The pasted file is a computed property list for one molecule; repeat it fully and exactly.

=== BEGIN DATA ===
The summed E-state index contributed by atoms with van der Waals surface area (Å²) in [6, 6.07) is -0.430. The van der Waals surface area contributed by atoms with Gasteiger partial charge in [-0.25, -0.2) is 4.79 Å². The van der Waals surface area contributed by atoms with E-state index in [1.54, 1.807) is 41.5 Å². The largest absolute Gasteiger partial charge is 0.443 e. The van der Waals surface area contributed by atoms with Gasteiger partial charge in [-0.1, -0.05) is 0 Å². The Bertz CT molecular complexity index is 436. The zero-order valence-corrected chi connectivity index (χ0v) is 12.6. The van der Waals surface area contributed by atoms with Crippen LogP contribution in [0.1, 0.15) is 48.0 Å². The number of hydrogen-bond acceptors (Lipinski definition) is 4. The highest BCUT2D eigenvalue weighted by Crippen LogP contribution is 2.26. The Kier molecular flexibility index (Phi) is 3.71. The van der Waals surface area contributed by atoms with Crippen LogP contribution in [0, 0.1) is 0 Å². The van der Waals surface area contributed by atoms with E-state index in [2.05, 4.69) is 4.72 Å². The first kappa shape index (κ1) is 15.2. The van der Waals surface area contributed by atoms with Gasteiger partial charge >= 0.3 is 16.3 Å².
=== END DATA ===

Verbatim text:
The summed E-state index contributed by atoms with van der Waals surface area (Å²) in [6, 6.07) is -0.430. The van der Waals surface area contributed by atoms with Gasteiger partial charge in [-0.25, -0.2) is 4.79 Å². The van der Waals surface area contributed by atoms with E-state index in [1.54, 1.807) is 41.5 Å². The largest absolute Gasteiger partial charge is 0.443 e. The van der Waals surface area contributed by atoms with Gasteiger partial charge in [-0.1, -0.05) is 0 Å². The Bertz CT molecular complexity index is 436. The zero-order valence-corrected chi connectivity index (χ0v) is 12.6. The van der Waals surface area contributed by atoms with Crippen LogP contribution in [0.1, 0.15) is 48.0 Å². The number of hydrogen-bond acceptors (Lipinski definition) is 4. The highest BCUT2D eigenvalue weighted by Crippen LogP contribution is 2.26. The Kier molecular flexibility index (Phi) is 3.71. The van der Waals surface area contributed by atoms with Crippen LogP contribution in [0, 0.1) is 0 Å². The van der Waals surface area contributed by atoms with E-state index in [2.05, 4.69) is 4.72 Å². The first kappa shape index (κ1) is 15.2. The van der Waals surface area contributed by atoms with Gasteiger partial charge >= 0.3 is 16.3 Å².